Idris Tawfiq, Catholic Priest, UK
Description: A former British Catholic Priest accepts Islam after reading the Quran and his interactions with Muslims.
By Manal Abdulaziz (from The Egyptian Gazette)
Published on 02 Jul 2007 - Last modified on 02 Jul 2007
Viewed: 35506 (daily average: 12) - Rating:
Printed: 988 - Emailed: 76 - Commented on: 4 - Rated by: 92
Category: Articles > Stories of New Muslims > Priests and Religious Figures
“Strongest among men in enmity to the Believers wilt thou find the Jews and Pagans; and nearest among them in love to the Believers wilt thou find those who say “We are Christians”: because amongst these are men devoted to learning (priests), and men who have renounced the world (monks), and they are not arrogant. And then they listen to the revelation received by the Messenger, thou wilt see their eyes overflowing with tears, for they recognize the truth. They pray: ‘Our Lord! We believe, write us down among the witnesses.’ (Surat Al-Maida 82-83)”
This was what happened to the former British Catholic Priest Idris Tawfiq on reciting Islam’s holy book, the Quran, to his students at a school in Britain. And this was one of the important steps in his journey of conversion to Islam.
During a recent lecture he gave at the British Council in Cairo, Tawfiq made clear that he has no regrets about his past and what he holds in regard to what Christians do and his life at the Vatican for five years.
“I enjoyed being a priest helping the people for some years. However, deep inside I was not happy and I felt that there was something not right. Fortunately, and it is God’s will, some events and coincidences in my life led me to Islam,” he told a packed hall at the British Council.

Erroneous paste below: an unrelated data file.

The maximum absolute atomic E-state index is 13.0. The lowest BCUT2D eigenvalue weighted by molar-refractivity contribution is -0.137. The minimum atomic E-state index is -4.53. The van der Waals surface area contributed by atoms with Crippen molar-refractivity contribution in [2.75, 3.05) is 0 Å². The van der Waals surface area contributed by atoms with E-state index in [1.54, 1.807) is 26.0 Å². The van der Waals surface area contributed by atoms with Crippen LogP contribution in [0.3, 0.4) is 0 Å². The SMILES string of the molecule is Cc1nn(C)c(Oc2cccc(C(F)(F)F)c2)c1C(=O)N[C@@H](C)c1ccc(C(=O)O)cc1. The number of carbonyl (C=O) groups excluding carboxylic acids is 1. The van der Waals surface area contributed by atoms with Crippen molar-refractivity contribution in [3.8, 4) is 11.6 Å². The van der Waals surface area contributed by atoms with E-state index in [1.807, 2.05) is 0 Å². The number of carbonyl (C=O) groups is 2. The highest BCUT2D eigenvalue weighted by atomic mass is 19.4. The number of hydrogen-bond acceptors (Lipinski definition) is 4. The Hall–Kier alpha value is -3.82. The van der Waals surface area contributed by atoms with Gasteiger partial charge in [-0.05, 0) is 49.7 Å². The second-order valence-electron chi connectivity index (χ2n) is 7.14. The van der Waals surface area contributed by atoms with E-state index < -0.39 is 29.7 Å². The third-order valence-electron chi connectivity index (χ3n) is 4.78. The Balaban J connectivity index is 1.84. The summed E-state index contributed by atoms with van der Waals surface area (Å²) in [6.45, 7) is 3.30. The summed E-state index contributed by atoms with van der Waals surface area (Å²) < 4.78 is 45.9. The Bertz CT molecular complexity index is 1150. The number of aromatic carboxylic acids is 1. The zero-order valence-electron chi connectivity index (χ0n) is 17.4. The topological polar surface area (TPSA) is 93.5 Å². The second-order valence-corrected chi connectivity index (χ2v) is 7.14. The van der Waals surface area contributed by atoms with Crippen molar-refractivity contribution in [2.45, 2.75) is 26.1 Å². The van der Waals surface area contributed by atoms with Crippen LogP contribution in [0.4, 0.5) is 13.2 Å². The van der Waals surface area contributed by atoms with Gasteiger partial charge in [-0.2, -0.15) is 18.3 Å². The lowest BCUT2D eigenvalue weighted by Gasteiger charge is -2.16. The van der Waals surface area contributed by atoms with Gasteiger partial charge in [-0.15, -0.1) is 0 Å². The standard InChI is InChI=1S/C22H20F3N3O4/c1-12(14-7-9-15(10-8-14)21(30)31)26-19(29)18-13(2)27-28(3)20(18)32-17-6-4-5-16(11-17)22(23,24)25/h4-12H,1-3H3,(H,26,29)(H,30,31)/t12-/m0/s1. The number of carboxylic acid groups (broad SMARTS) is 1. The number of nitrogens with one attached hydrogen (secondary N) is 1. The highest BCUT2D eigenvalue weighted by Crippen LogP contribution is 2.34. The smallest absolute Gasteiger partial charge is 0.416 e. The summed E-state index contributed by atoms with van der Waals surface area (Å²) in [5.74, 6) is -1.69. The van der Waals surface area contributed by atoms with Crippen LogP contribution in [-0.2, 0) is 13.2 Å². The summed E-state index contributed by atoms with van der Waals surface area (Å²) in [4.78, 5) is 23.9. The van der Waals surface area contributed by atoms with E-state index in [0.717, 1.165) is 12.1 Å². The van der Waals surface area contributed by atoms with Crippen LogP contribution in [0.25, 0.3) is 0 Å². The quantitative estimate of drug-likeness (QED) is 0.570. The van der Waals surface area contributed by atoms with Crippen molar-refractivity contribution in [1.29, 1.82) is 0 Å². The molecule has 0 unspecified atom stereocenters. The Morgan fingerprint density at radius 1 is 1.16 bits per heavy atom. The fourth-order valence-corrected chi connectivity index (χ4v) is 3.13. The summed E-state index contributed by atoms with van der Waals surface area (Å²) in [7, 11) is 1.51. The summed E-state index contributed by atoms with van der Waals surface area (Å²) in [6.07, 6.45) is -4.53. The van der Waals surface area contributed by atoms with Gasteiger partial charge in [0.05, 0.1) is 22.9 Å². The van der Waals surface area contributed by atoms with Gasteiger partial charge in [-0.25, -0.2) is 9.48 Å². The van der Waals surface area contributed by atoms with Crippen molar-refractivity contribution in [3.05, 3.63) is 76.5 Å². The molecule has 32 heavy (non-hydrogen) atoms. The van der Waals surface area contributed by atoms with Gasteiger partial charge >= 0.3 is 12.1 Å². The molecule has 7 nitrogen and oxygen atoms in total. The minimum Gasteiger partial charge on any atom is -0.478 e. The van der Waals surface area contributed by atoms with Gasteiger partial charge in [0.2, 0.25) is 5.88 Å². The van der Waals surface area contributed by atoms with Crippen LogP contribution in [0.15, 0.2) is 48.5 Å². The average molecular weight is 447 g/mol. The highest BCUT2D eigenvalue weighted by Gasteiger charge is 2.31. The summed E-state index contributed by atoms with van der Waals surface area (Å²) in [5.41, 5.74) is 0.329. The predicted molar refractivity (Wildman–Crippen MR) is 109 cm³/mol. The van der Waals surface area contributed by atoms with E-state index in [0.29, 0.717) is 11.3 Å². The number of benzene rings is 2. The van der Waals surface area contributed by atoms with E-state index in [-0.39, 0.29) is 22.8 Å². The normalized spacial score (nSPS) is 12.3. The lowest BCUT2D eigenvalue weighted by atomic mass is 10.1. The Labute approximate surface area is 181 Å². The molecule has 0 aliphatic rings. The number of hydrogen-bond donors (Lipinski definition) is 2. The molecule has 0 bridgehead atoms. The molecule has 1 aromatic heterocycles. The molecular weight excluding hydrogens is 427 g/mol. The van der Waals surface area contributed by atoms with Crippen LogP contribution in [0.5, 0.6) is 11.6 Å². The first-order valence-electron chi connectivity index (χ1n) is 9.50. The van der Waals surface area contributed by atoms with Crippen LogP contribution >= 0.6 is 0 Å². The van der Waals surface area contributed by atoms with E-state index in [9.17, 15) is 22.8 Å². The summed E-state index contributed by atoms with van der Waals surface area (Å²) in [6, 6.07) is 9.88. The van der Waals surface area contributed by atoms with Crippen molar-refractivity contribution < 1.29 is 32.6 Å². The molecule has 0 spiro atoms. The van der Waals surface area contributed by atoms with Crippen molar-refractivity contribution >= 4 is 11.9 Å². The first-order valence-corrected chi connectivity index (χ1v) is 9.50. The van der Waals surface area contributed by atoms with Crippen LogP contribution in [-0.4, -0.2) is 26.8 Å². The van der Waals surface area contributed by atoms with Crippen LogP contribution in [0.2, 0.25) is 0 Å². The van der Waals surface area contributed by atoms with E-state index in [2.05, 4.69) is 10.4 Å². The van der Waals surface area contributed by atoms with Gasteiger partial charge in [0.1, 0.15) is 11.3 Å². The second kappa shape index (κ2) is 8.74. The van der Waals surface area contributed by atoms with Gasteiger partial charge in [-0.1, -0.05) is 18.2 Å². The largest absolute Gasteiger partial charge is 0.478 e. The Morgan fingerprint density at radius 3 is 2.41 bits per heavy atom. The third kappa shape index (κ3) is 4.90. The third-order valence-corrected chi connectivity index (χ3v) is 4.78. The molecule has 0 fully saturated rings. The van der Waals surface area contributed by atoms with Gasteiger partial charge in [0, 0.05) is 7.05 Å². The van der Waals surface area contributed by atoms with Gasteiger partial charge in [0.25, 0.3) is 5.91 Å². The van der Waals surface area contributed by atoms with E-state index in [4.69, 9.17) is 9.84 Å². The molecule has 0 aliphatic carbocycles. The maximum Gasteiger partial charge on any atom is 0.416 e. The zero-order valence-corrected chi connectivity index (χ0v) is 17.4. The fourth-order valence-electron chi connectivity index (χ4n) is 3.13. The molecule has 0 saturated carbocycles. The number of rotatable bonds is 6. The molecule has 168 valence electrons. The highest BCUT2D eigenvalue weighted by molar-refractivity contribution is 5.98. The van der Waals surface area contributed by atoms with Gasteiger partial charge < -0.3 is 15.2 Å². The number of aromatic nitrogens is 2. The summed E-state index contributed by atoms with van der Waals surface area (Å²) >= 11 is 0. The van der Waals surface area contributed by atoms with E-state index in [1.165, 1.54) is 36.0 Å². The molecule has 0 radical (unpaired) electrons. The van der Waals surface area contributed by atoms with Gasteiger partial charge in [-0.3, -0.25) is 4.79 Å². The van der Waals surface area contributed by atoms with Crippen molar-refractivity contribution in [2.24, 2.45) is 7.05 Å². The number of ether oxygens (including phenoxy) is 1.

A second important coincidence for Tawfiq was his decision to quit his work at the Vatican, a step followed by making a trip to Egypt.
“I used to think of Egypt as a country of Pyramids, camels, sand and palm trees. I actually took a charter flight to Hurghada.
Shocked to find it similar to some European beaches, I took the first bus to Cairo where I spent the most wonderful week in my life.
This was my first introduction to Muslims and Islam. I noticed how Egyptians are such gentle, sweet people, but also very strong.
“Like all Britons, my knowledge about Muslims up to that time didn’t exceed what I heard from the TV about suicide bombers and fighters, which gave the impression that Islam is a religion of troubles. However, getting into Cairo I discovered how beautiful this religion is. Very simple people selling goods on the street would abandon their trade and direct their face to Allah and pray the moment they heard the call to prayer from the mosque. They have a strong faith in the presence and will of Allah. They pray, fast, help the needy and dream to have a trip to Mecca with the hope of living in heaven in the hereafter,” he said.
“On my return I resumed my old job of teaching religion. The only compulsory subject in British education is Religious Studies. I was teaching about Christianity, Islam, Judaism, Buddhism and others. So everyday I had to read about these religions to be able to teach my lessons to the students, many of whom were Arab Muslim refugees. In other words, teaching about Islam taught me many things.
“Unlike many troublesome teenagers, these students set a good example of what a Muslim could be. They were polite and kind. So a friendship developed between us and they asked if they could use my classroom for prayers during the fasting month of Ramadan.